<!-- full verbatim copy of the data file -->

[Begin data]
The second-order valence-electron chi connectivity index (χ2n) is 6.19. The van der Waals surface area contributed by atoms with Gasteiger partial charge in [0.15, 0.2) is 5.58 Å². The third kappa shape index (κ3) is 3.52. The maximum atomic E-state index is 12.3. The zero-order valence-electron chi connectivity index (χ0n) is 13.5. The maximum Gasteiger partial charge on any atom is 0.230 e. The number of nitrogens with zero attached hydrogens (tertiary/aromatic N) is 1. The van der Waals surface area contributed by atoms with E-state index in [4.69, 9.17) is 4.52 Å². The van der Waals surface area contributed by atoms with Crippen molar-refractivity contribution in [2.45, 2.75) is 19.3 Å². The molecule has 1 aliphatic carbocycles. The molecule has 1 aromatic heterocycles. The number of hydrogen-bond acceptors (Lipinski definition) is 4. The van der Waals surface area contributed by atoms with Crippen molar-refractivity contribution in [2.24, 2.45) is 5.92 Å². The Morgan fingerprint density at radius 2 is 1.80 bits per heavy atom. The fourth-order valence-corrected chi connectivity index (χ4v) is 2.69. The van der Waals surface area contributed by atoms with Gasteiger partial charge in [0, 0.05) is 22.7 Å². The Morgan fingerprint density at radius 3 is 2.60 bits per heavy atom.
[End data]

The second-order valence-electron chi connectivity index (χ2n) is 6.19. The van der Waals surface area contributed by atoms with Gasteiger partial charge in [0.15, 0.2) is 5.58 Å². The third kappa shape index (κ3) is 3.52. The maximum atomic E-state index is 12.3. The zero-order valence-electron chi connectivity index (χ0n) is 13.5. The maximum Gasteiger partial charge on any atom is 0.230 e. The number of nitrogens with zero attached hydrogens (tertiary/aromatic N) is 1. The van der Waals surface area contributed by atoms with E-state index in [4.69, 9.17) is 4.52 Å². The van der Waals surface area contributed by atoms with Crippen molar-refractivity contribution in [2.45, 2.75) is 19.3 Å². The molecule has 1 aliphatic carbocycles. The molecule has 1 aromatic heterocycles. The number of hydrogen-bond acceptors (Lipinski definition) is 4. The van der Waals surface area contributed by atoms with Crippen molar-refractivity contribution in [2.24, 2.45) is 5.92 Å². The Morgan fingerprint density at radius 2 is 1.80 bits per heavy atom. The fourth-order valence-corrected chi connectivity index (χ4v) is 2.69. The van der Waals surface area contributed by atoms with Gasteiger partial charge in [0, 0.05) is 22.7 Å². The Morgan fingerprint density at radius 3 is 2.60 bits per heavy atom.